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Thursday, July 31, 2008

Notes On Some Images: For Amy Kate Horn

posted by on July 31 at 14:53 PM

Let’s begin with this image:

We see two things. One: its continuity with this image, from the middle of Blade Runner.
unicorn-toy-1.jpg Walle-E the robot (his place, his look, his habits) is related to J. F. Sebastian, a genetic designer for Tyrell Corporation. Both are lonely, and both have a weakness for beautiful women. So, there is a connection, but not a continuity, between Pris (a sexy replicant) and EVE (a superior robot).

The second thing we see in the initial image is EVE’s continuity. Unlike Wall-E, but like the iRobot, her continuity is located outside (and not inside) of cinema. She is a part of the ipodization of commodities.

The cultural area of ipodization has recently expanded to the automobile industry.
toyota_iq_sq2.jpg This is Toyota’s iQ. Like the iPod, and EVE, the notion expressed by this design is “clean technology”—micro and yet powerful, this is the aesthetic that replaces the vulgar age of the SUV. The will of this aesthetic, like the will of any potent concept, is total realization. If ipodization reaches its final moment, the world will look like this:

But this image brings us back to robots, back to Wall-E.

To open his book on the psychological effects of colonialism, Black Skin, White Masks, Fanon asks: What does a black man want? If one were to write a book about the psychology of thinking machines, the first question they should ask is: What does a robot want? For the black man, his want is still a mystery to all and himself; as for the robot, there’s no mystery, no ambiguity: it wants to be like humans. Because they have this impossible desire, they suffer from an absurd (or perverted) mode of nostalgia. Wall-E watches an old musical religiously; the robot in Moby’s song “Whisper in the Wind” is filled with memories of a happy and healthy world; replicants in Blade Runner cling onto fake memories; and the robot in this advertisement:

The sorrows of a robot.

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You are not a mystery. You're an idiot.

Posted by Sorry. | July 31, 2008 3:01 PM
Posted by wisepunk | July 31, 2008 3:04 PM

The Toyota iQ, cute but devestating in a crash with the SUVS you all seem to hate.

Posted by raindrop | July 31, 2008 3:05 PM

I want that car. Almost as much as I want a Fiat Nuova 500.

Posted by Fnarf | July 31, 2008 3:05 PM

This: " wants to be like humans. Because they have this impossible desire..." is false. This is what humans(in real life) impose on robots(in fiction) because it makes us feel glad to be human. In reality, robots do not have desire unless we program them in a way that makes us think they have desire. But they still don't.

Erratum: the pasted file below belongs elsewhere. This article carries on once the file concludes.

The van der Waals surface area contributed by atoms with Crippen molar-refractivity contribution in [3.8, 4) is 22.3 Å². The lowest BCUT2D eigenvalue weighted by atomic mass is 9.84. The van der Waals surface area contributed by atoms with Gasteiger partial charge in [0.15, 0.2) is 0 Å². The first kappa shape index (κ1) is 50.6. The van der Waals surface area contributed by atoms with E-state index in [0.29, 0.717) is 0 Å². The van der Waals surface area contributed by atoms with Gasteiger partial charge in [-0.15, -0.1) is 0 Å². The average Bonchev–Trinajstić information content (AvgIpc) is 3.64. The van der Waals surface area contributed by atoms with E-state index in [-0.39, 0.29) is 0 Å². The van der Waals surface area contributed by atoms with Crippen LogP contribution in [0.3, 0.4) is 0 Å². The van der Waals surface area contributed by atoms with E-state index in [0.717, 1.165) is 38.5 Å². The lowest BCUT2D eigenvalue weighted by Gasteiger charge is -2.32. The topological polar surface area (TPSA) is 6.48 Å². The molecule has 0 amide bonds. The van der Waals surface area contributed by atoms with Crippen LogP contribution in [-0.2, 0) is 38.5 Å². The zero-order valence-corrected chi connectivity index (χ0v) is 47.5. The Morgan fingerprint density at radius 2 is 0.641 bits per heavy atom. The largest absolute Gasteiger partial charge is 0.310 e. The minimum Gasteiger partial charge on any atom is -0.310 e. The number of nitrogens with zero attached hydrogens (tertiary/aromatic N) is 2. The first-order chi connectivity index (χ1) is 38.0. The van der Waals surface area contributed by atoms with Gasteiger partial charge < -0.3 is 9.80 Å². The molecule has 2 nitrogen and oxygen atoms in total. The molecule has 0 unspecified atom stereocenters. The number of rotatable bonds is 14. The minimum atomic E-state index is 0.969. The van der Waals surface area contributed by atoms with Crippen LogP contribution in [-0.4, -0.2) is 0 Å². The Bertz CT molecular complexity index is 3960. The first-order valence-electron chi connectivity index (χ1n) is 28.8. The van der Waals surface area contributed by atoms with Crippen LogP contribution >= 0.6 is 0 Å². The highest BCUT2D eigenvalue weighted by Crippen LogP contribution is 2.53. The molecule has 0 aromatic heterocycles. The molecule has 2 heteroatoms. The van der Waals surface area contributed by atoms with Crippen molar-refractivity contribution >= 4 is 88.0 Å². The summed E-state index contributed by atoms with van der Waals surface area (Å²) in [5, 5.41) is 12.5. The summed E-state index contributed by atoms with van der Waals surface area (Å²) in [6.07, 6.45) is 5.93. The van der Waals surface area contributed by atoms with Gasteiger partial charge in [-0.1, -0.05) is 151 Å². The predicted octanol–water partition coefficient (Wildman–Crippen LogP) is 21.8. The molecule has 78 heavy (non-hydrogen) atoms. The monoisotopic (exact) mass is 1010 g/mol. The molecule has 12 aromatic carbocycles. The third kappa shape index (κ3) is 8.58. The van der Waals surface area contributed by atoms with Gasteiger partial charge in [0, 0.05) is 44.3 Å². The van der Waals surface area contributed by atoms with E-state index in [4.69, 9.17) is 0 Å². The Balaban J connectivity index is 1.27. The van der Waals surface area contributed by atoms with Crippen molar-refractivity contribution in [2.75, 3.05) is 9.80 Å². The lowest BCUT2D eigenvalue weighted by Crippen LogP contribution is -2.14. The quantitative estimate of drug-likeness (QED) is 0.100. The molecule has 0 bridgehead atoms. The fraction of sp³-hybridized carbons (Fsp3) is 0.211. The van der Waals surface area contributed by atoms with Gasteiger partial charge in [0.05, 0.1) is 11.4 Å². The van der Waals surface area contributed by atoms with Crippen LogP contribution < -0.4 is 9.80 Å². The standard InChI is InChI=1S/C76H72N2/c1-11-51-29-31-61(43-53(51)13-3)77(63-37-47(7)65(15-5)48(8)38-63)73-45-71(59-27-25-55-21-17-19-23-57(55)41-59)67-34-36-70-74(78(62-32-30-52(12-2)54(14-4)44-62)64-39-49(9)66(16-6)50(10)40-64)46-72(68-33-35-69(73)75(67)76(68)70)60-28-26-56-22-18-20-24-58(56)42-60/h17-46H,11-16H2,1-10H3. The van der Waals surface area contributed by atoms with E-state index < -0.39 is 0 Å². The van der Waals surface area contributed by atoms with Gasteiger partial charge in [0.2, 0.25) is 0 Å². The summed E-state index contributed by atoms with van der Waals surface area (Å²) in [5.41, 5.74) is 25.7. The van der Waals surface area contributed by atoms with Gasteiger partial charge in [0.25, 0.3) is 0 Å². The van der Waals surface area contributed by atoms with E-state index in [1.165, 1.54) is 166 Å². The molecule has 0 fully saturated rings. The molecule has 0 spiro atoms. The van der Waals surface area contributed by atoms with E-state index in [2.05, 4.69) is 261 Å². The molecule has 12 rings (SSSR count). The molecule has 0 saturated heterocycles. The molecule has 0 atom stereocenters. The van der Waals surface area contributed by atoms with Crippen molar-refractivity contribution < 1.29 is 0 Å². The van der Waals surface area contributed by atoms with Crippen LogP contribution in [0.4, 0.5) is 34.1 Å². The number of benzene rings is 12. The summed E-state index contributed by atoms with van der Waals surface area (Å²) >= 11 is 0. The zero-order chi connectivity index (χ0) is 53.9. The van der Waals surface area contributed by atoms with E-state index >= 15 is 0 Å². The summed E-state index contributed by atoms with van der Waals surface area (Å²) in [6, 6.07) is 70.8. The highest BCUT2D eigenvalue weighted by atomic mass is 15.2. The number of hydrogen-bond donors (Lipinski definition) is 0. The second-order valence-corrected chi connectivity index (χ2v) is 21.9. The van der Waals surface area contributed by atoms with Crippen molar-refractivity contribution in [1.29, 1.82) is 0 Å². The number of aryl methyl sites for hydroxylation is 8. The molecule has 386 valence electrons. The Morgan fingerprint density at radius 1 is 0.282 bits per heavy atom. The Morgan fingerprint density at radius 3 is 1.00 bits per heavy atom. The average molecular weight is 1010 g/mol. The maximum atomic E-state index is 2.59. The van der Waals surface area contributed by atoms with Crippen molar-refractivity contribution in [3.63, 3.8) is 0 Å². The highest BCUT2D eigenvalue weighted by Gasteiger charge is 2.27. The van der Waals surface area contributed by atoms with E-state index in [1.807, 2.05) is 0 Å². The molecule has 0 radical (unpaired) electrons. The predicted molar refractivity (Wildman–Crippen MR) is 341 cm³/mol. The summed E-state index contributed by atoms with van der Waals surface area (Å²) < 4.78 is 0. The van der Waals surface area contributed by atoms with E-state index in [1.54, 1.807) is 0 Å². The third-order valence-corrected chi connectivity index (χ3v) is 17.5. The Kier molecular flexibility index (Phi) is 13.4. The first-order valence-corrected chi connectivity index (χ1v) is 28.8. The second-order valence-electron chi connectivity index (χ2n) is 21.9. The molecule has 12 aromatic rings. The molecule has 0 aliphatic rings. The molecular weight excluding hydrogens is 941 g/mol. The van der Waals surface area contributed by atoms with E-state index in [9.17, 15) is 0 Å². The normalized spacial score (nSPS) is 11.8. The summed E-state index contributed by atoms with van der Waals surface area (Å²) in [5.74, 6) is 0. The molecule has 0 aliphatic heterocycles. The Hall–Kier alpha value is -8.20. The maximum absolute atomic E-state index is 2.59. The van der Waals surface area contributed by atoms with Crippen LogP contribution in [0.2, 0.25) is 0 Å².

Posted by A | July 31, 2008 3:07 PM

@3 - um, they're riding electric golf carts in Texas, raindrop ... maybe you should hit the reset button on your brain.

Posted by Will in Seattle | July 31, 2008 3:21 PM

All is full of love.

Posted by kid icarus | July 31, 2008 3:30 PM

so, Charles, have you bridged the uncanny valley yet?

Posted by CryinLion | July 31, 2008 3:34 PM

1) appears to contain alternate language versions of that commercial.

2) @5: You're right, until we get to the level of technology of making bipedal, self-programming robots. It's the "self programming" part that's key. Because, then, they're out of our control, and, potentially, at least, capable of wishing they were something they're not.

And, they don't even need to be bipedal.

Posted by dafydd | July 31, 2008 3:37 PM

Oh, raindrop.

Why do SUVs cost more to insure than cars, if they are safer?

Posted by elenchos | July 31, 2008 3:39 PM

True that, @10. Although, I really hope it never happens, I can at least feel confident that, if an SUV ever does ram my 1975 VW bus, that plastic bodied piece of shite is going to shatter like a freaking window, and probably roll over and 'spode for good measure.

Sure, I'll probably have a biggish ding somewhere, but that's what dent-pullers, and bondo were made for.

Posted by COMTE | July 31, 2008 3:46 PM

And SUVs can kill their occupants without the help of any other vehicle at all, just by rolling over in a turn. It's sad, still hearing these failed arguments at this late date.

Posted by elenchos | July 31, 2008 3:52 PM

That little buglet will zip right around your cumbersome, brakeless, no-handling SUV, raindrop, thus avoiding the collision altogether. That's how it works. It's also better in a crash than most SUVs and trucks, due to intelligent caging and seven airbags.

But geez, Comte, a '75 VW bus is the most dangerous vehicle on the road. I'll never forget the guy I saw on I-5, struggling to get to his feet after going through the windshield of one at 75 MPH. His friends were trying to hold him down. There was a long, long, red patch of meat on the pavement nearby. He did not survive.

Posted by Fnarf | July 31, 2008 5:16 PM

Whiskey and robotic wisdom GHEEZUZ that is so strange! THE STRANGER.

Posted by Sargon Bighorn | July 31, 2008 7:05 PM

The whiskey is water, the water is wine.

What was this thread about again?

Posted by Michael Stipe | July 31, 2008 7:10 PM

You really should give a shout out to Chris Cunningham for the 5th image, from the Bjork video he directed.

Posted by brian | August 1, 2008 6:52 AM

Dear Charles Mudede,

Girl, you crazy.

Posted by Bobo | August 1, 2008 11:17 AM

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